An attractive female server in the brief Homelight Lounge uniform (well, brief for women—the male staff had ordinary service keks and tunics with a formal sash) brought their drinks. Jamed eyeballed her cleavage and had a moment’s dreamy reminiscence of that amazingly nimble and good-natured dancer from the show lounge. Really, it was a shame he wouldn’t have time for another visit… maybe when they returned from the cottage.

“What the…?” he heard Hostin exclaim, and turned.

His son was staring at the planet.

Jamed followed his gaze.

Among the lighted “beads” of the south polar habitat chain, was an expanding, multicolored sparkle effect.

He could feel the color draining from his face. His head felt light, and very far away from the rest of him.

There was a murmur rippling through the lounge, now, and more and more of the patrons and staff were turning to the windowed wall.

Someone muttered, “Creator have mercy…”

But there was no mercy today. The sparkling effect continued to expand, and small strands of incandescence began to form, fringing the main blur.

Not many in the Homelight lounge had ever seen a tavis field in catastrophic failure. But everyone knew that this light show was no part of the Pleasuredome entertainment schedule.

Helplessly, Jamed Ursek watched millions die. “Demis.”

His son-in-law was staring out the window, brows twisted in confused alarm.


“Wha…” he turned. “Is that…?” His voice was hoarse, a little breathy, his eyes unfocused.


Abruptly, Demis’ eyes focused. He looked at Jamed with the automatic response of a legionary to a commander. His lips parted, then closed again.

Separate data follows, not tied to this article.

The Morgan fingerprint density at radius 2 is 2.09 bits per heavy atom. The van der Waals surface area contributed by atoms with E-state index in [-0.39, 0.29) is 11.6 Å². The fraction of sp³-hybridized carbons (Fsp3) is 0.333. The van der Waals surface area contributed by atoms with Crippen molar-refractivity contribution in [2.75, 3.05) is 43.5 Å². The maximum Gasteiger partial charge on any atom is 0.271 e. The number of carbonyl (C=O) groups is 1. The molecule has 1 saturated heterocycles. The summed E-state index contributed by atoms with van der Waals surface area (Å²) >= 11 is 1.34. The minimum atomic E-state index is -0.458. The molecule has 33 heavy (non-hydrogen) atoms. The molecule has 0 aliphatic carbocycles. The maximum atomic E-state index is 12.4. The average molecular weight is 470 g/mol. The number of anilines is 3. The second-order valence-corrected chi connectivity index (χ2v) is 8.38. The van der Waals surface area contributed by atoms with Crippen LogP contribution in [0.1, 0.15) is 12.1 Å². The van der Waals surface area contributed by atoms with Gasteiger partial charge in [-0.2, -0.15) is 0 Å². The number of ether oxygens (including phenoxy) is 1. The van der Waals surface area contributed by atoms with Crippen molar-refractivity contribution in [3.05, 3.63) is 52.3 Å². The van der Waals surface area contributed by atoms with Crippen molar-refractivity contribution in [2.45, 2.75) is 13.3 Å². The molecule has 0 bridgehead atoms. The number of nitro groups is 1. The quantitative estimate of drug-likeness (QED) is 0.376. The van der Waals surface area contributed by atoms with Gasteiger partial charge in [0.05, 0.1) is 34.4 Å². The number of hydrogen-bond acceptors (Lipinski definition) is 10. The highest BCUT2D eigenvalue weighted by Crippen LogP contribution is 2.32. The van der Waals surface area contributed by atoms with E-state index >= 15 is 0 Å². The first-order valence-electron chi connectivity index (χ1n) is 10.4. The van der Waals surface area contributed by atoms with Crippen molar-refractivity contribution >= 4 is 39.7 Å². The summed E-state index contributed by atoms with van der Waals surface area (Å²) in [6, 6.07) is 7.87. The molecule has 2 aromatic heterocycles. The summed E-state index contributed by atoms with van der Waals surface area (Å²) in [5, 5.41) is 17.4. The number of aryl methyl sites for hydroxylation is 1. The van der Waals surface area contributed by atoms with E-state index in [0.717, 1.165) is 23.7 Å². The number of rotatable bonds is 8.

“Demis, go and tell the girls to stay in their rooms, and keep the children there, as well. Do it now. Then get your uniform brassard and shockwand, and report to the Security desk in the lobby.”

Another half-second of frozen regard, then a truncated nod, and Demis was gone. Jamed would have been glad to follow, to have something useful to do, to have a need to fill. But there was nothing he could do, not now. Kalven… Pranis… the grandchildren… everyone.


Around them, the murmur was swelling. A woman’s voice rose keening above the crescendo in a high, hopeless descant. The sound of someone retching violently close at hand. Crockery breaking. Something heavy hitting the floor. Splintering sounds.

A man flung himself against the window, fists pounding. “No! No! NOOOOO!!”

Jamed took one last look out the window, then turned to Hostin, watching mesmerized as the incandescent fringe wove itself into twisting tentacles, reaching north… breaking off…

He shook his son’s arm. “Hos!”

Hostin turned his head, looked at his father as though seeing a stranger for the first time.


“Hos, we’d better go meet Demis at the Security station. Come on.”